According to the Oxford English Dictionary, the first recorded usage occurred in a 1942 humorous short story by James Thurber titled "The Catbird Seat," which features a character, Mrs. Barrows, who likes to use the phrase. Another character, Joey Hart, explains that Mrs. Barrows must have picked up the expression from Red Barber, a baseball broadcaster, and that to Barber "sitting in the catbird seat" meant "'sitting pretty,' like a batter with three balls and no strikes on him."It was Catbird's mei tei that I initially fell in love with when Ash was small, but as time went on and we became more mobile, the pikkolo became (and still is) my go-to carrier.
|Here's Ash at four months after our trip |
to the U.S. and before our move to
the U.S.He is loving his carrier because
he can see everything and every one!
Almost the moment we got back to Israel, I feel like Ash wasn't perceptive to the ring sling, so I needed an alternative. I finally got to give the pikkolo from Catbird a try, and I haven't looked back.
When we made the move to the U.S. in April, it made life a breeze in the airport when we packed the stroller full of our carry-ons. With no space for Ash in the overflowing stroller, he rode in the Catbird seat! It's amazing how comfortable he was in it and how easy it is to get on and adjust when I'm by myself.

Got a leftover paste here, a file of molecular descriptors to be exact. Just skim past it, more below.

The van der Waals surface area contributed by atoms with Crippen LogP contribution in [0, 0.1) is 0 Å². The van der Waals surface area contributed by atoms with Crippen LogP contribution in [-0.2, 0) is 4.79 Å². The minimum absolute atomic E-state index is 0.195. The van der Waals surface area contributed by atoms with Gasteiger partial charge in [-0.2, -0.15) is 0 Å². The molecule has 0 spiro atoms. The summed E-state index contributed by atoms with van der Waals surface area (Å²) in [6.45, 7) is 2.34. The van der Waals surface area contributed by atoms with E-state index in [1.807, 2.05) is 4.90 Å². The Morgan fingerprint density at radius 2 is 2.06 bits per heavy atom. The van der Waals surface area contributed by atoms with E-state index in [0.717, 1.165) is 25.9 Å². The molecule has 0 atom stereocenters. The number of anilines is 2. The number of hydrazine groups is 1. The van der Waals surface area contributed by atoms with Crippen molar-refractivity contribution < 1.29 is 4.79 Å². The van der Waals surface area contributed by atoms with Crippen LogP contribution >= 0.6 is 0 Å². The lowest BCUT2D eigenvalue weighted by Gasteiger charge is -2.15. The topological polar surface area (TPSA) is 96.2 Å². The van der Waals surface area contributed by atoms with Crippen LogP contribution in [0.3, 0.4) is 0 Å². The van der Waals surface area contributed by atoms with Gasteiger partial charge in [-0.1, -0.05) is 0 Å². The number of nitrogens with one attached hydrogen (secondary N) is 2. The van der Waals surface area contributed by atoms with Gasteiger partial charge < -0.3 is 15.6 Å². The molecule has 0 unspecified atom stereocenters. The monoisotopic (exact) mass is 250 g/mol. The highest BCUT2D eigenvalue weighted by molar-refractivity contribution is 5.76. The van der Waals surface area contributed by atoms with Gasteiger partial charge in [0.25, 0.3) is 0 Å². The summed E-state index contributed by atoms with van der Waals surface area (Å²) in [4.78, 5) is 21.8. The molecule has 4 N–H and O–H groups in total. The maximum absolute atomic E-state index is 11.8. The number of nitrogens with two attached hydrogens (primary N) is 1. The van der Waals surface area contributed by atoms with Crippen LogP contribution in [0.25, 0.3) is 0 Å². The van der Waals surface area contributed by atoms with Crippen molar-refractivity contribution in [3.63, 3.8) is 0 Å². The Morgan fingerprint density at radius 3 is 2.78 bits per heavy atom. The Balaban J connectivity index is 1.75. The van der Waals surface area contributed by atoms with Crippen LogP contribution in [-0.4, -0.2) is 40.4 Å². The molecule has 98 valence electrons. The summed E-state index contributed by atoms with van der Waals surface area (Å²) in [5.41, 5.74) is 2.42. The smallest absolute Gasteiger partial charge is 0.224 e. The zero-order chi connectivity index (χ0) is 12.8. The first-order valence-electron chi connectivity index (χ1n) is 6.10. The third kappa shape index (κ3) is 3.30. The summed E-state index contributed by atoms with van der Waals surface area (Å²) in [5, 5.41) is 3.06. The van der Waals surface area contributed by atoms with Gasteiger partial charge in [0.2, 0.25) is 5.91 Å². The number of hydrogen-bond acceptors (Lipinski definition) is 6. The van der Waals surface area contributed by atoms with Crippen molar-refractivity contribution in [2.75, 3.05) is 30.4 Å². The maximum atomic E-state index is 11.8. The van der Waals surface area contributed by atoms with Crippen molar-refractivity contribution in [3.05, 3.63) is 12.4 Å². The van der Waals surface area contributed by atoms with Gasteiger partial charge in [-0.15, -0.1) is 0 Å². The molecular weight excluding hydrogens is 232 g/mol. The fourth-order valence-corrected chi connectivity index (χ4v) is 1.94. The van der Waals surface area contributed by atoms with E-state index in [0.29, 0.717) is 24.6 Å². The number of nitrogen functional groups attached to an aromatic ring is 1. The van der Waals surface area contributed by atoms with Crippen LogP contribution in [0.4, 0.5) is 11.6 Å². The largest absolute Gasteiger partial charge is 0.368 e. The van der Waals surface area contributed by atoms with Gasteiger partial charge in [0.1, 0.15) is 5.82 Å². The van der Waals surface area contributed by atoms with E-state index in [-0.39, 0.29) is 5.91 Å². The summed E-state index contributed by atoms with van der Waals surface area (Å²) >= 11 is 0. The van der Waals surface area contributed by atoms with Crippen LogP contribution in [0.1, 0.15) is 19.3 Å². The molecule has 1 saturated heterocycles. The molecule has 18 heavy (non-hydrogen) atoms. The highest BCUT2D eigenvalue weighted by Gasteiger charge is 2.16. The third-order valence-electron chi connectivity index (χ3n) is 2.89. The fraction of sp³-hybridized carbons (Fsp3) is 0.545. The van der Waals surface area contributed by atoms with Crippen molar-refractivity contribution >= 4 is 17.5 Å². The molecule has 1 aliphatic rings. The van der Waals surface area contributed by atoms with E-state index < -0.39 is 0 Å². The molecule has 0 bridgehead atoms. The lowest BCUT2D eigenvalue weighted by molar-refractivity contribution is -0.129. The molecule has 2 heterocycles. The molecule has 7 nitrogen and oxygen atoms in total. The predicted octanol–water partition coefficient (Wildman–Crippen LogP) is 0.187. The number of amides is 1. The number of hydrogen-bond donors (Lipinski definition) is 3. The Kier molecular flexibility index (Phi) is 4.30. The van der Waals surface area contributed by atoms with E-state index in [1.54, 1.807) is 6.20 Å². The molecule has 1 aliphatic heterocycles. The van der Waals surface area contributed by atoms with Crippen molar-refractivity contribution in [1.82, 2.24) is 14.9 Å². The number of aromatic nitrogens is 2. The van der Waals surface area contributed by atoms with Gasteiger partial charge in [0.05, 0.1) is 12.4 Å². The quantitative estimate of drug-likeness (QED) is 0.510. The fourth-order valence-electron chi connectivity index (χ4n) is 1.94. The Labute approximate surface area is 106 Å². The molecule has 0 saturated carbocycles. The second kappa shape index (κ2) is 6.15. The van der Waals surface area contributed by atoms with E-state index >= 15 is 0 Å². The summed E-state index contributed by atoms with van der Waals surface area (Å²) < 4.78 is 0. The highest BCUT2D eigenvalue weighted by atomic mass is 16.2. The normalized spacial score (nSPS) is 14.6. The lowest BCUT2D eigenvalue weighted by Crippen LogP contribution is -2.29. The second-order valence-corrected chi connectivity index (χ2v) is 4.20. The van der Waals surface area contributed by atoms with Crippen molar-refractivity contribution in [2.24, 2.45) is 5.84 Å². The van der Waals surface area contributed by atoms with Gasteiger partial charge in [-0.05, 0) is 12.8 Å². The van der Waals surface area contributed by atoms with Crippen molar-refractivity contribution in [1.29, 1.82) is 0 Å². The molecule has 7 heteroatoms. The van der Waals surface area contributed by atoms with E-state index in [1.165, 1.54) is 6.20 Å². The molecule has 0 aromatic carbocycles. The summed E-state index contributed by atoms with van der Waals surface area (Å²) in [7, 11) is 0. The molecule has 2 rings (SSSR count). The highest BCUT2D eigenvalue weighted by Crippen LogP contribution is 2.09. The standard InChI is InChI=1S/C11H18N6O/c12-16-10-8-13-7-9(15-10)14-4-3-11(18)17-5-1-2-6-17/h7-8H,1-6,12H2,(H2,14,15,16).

The most surprising thing I've found about having the Catbird pikkolo as a consistency is that Ash knows the carrier. If he's kvetching and whining in the car and losing it when we park and I get out, he calms down and gets excited the moment he sees me putting on the carrier. When he was very little, I used to call it his "special Asher chair," and he now knows that it's his special spot to see everything going on and he brightens up and calms down immediately. Talk about a baby making a positive association!
Do you have a favorite carrier? What do you like about it? Have you changed carriers as your child's needs and size have changed?